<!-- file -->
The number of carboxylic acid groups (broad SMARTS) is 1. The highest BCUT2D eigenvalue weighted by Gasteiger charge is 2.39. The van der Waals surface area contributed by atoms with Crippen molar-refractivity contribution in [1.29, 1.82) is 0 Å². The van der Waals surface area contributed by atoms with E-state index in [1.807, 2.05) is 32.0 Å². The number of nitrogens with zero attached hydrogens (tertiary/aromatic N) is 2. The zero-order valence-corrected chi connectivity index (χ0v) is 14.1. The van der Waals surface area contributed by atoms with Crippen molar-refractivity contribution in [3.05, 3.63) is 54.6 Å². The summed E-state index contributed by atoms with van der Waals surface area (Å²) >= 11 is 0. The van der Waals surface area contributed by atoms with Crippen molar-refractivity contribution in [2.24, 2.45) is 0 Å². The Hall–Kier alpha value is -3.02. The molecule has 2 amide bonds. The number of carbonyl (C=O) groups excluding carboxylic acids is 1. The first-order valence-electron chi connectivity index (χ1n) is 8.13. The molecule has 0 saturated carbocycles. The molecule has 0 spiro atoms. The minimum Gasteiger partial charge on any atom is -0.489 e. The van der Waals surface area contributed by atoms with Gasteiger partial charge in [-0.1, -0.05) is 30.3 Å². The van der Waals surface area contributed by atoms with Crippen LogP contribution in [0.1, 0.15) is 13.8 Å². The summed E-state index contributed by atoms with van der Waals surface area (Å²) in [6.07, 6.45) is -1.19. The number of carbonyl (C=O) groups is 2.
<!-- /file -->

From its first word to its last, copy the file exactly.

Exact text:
The number of carboxylic acid groups (broad SMARTS) is 1. The highest BCUT2D eigenvalue weighted by Gasteiger charge is 2.39. The van der Waals surface area contributed by atoms with Crippen molar-refractivity contribution in [1.29, 1.82) is 0 Å². The van der Waals surface area contributed by atoms with E-state index in [1.807, 2.05) is 32.0 Å². The number of nitrogens with zero attached hydrogens (tertiary/aromatic N) is 2. The zero-order valence-corrected chi connectivity index (χ0v) is 14.1. The van der Waals surface area contributed by atoms with Crippen molar-refractivity contribution in [3.05, 3.63) is 54.6 Å². The summed E-state index contributed by atoms with van der Waals surface area (Å²) >= 11 is 0. The van der Waals surface area contributed by atoms with Crippen molar-refractivity contribution in [2.24, 2.45) is 0 Å². The Hall–Kier alpha value is -3.02. The molecule has 2 amide bonds. The number of carbonyl (C=O) groups excluding carboxylic acids is 1. The first-order valence-electron chi connectivity index (χ1n) is 8.13. The molecule has 0 saturated carbocycles. The molecule has 0 spiro atoms. The minimum Gasteiger partial charge on any atom is -0.489 e. The van der Waals surface area contributed by atoms with Gasteiger partial charge in [-0.1, -0.05) is 30.3 Å². The van der Waals surface area contributed by atoms with Crippen LogP contribution in [0.1, 0.15) is 13.8 Å². The summed E-state index contributed by atoms with van der Waals surface area (Å²) in [6.07, 6.45) is -1.19. The number of carbonyl (C=O) groups is 2.